“Our hope is that, God willing, they will be brought out,” he said of those still trapped. “That is what we are waiting for.”
Authorities say the disaster followed an explosion and fire caused by a power distribution unit and the deaths were caused by carbon monoxide poisoning. The prime minister promised the tragedy would be investigated to its “smallest detail” and that “no negligence will be ignored.”
WATCH: Anguish and heartache as relatives gather to await any news on the fate of their loved ones
Erdogan discussed rescue operations with authorities, walked near the entrance of the mine and comforted two crying women. He has appeared less-than-sympathetic in the past, however, saying that death was part of the “profession’s fate” after 30 miners died in a 2010 accident.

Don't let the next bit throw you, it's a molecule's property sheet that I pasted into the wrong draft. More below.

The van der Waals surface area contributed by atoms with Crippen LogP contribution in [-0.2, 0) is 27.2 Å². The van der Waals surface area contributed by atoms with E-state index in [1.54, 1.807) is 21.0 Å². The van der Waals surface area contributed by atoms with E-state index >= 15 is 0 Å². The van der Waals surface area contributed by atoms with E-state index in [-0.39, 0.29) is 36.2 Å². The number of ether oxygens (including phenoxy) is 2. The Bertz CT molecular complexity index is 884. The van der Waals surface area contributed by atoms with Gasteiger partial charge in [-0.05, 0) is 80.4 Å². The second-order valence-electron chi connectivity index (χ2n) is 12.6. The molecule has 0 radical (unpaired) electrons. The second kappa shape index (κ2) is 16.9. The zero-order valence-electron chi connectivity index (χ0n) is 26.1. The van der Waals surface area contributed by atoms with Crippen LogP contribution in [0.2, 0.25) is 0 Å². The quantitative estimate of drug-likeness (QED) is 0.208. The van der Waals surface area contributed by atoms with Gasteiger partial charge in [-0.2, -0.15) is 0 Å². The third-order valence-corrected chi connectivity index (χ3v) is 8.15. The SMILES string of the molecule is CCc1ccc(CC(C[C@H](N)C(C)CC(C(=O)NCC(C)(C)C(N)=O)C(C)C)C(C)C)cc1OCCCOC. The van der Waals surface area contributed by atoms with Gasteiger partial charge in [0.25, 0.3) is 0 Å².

Turkey’s Labor and Social Security Ministry said the mine had been inspected five times since 2012, including in March of 2014, and that no issues violating work safety and security were detected. But the country’s main opposition party said Erdogan’s ruling party had recently voted down a proposal to hold parliamentary inquiry into a series of small-scale accidents at the mines around Soma.
Energy Minister Taner Yildiz said 787 people were inside the coal mine at the time of Tuesday’s explosion, 245 died and scores were injured. He spoke to reporters as he oversaw rescue operations by more than 400 emergency workers.
“Regarding the rescue operation, I can say that our hopes are diminishing,” Yildiz said.
Yildiz said some of the workers were 420 metres (460 yards) deep inside the mine. News reports said the workers couldn’t use elevators to escape because the explosion had cut off power.
The last worker rescued alive emerged from the mine around dawn, a government official said, speaking on condition of anonymity because she didn’t have prior authorization to speak publicly to journalists.
Mining accidents are common in Turkey, which is plagued by poor safety conditions. Tuesday’s explosion tore through the mine as workers were preparing for a shift change, which likely raised the casualty toll because there were more miners inside than usual.